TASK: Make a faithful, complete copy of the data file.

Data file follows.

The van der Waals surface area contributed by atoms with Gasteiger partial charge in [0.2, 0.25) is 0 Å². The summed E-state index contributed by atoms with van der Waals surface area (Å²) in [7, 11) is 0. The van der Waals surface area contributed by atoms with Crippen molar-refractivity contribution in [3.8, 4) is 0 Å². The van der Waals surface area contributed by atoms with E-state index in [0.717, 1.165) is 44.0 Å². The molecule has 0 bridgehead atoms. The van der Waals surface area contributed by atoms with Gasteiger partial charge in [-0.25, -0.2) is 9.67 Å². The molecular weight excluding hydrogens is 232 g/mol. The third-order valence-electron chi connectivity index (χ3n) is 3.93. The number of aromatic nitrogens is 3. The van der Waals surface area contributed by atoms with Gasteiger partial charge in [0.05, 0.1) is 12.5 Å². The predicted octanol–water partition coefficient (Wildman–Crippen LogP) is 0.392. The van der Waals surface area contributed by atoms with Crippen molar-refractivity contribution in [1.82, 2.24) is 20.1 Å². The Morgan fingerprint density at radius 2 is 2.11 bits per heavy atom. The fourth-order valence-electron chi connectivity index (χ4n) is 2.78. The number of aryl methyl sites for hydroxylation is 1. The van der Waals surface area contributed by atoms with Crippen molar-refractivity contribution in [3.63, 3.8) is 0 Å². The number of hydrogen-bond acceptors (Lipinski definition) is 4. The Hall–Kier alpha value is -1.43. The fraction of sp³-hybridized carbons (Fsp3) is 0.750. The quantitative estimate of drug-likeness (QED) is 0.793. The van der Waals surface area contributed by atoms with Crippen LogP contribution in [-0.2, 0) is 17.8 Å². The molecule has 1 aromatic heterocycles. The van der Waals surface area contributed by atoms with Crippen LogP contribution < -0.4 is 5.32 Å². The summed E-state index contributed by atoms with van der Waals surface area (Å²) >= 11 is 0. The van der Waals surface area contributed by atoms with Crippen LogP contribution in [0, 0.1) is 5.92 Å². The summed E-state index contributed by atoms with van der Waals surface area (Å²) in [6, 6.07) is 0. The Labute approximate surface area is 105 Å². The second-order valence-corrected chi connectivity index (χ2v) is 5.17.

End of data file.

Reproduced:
The van der Waals surface area contributed by atoms with Gasteiger partial charge in [0.2, 0.25) is 0 Å². The summed E-state index contributed by atoms with van der Waals surface area (Å²) in [7, 11) is 0. The van der Waals surface area contributed by atoms with Crippen molar-refractivity contribution in [3.8, 4) is 0 Å². The van der Waals surface area contributed by atoms with E-state index in [0.717, 1.165) is 44.0 Å². The molecule has 0 bridgehead atoms. The van der Waals surface area contributed by atoms with Gasteiger partial charge in [-0.25, -0.2) is 9.67 Å². The molecular weight excluding hydrogens is 232 g/mol. The third-order valence-electron chi connectivity index (χ3n) is 3.93. The number of aromatic nitrogens is 3. The van der Waals surface area contributed by atoms with Gasteiger partial charge in [0.05, 0.1) is 12.5 Å². The predicted octanol–water partition coefficient (Wildman–Crippen LogP) is 0.392. The van der Waals surface area contributed by atoms with Crippen molar-refractivity contribution in [1.82, 2.24) is 20.1 Å². The Morgan fingerprint density at radius 2 is 2.11 bits per heavy atom. The fourth-order valence-electron chi connectivity index (χ4n) is 2.78. The number of aryl methyl sites for hydroxylation is 1. The van der Waals surface area contributed by atoms with Crippen molar-refractivity contribution in [3.63, 3.8) is 0 Å². The number of hydrogen-bond acceptors (Lipinski definition) is 4. The Hall–Kier alpha value is -1.43. The fraction of sp³-hybridized carbons (Fsp3) is 0.750. The quantitative estimate of drug-likeness (QED) is 0.793. The van der Waals surface area contributed by atoms with Crippen LogP contribution in [-0.2, 0) is 17.8 Å². The molecule has 1 aromatic heterocycles. The van der Waals surface area contributed by atoms with Crippen LogP contribution < -0.4 is 5.32 Å². The summed E-state index contributed by atoms with van der Waals surface area (Å²) >= 11 is 0. The van der Waals surface area contributed by atoms with Crippen LogP contribution in [0, 0.1) is 5.92 Å². The summed E-state index contributed by atoms with van der Waals surface area (Å²) in [6, 6.07) is 0. The Labute approximate surface area is 105 Å². The second-order valence-corrected chi connectivity index (χ2v) is 5.17.